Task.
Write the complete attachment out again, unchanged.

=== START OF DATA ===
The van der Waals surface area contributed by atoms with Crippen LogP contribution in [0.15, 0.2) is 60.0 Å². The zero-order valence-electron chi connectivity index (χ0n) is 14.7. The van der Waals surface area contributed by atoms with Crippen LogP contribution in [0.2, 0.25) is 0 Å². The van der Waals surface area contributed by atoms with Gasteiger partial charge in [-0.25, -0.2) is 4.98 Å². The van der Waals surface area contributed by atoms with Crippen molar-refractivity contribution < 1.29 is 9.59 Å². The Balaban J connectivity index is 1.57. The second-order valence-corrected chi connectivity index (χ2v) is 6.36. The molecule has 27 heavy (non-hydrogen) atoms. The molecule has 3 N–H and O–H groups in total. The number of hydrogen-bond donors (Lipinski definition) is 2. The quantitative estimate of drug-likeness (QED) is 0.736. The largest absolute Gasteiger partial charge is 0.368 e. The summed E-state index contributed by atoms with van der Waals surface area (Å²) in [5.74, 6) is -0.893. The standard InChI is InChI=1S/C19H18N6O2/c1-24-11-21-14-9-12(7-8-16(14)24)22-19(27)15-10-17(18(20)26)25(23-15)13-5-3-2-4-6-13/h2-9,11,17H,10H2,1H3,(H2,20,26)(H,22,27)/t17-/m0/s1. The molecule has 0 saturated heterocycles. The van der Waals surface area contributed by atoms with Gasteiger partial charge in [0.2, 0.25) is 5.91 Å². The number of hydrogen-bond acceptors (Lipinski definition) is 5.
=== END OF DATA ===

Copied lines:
The van der Waals surface area contributed by atoms with Crippen LogP contribution in [0.15, 0.2) is 60.0 Å². The zero-order valence-electron chi connectivity index (χ0n) is 14.7. The van der Waals surface area contributed by atoms with Crippen LogP contribution in [0.2, 0.25) is 0 Å². The van der Waals surface area contributed by atoms with Gasteiger partial charge in [-0.25, -0.2) is 4.98 Å². The van der Waals surface area contributed by atoms with Crippen molar-refractivity contribution < 1.29 is 9.59 Å². The Balaban J connectivity index is 1.57. The second-order valence-corrected chi connectivity index (χ2v) is 6.36. The molecule has 27 heavy (non-hydrogen) atoms. The molecule has 3 N–H and O–H groups in total. The number of hydrogen-bond donors (Lipinski definition) is 2. The quantitative estimate of drug-likeness (QED) is 0.736. The largest absolute Gasteiger partial charge is 0.368 e. The summed E-state index contributed by atoms with van der Waals surface area (Å²) in [5.74, 6) is -0.893. The standard InChI is InChI=1S/C19H18N6O2/c1-24-11-21-14-9-12(7-8-16(14)24)22-19(27)15-10-17(18(20)26)25(23-15)13-5-3-2-4-6-13/h2-9,11,17H,10H2,1H3,(H2,20,26)(H,22,27)/t17-/m0/s1. The molecule has 0 saturated heterocycles. The van der Waals surface area contributed by atoms with Gasteiger partial charge in [0.2, 0.25) is 5.91 Å². The number of hydrogen-bond acceptors (Lipinski definition) is 5.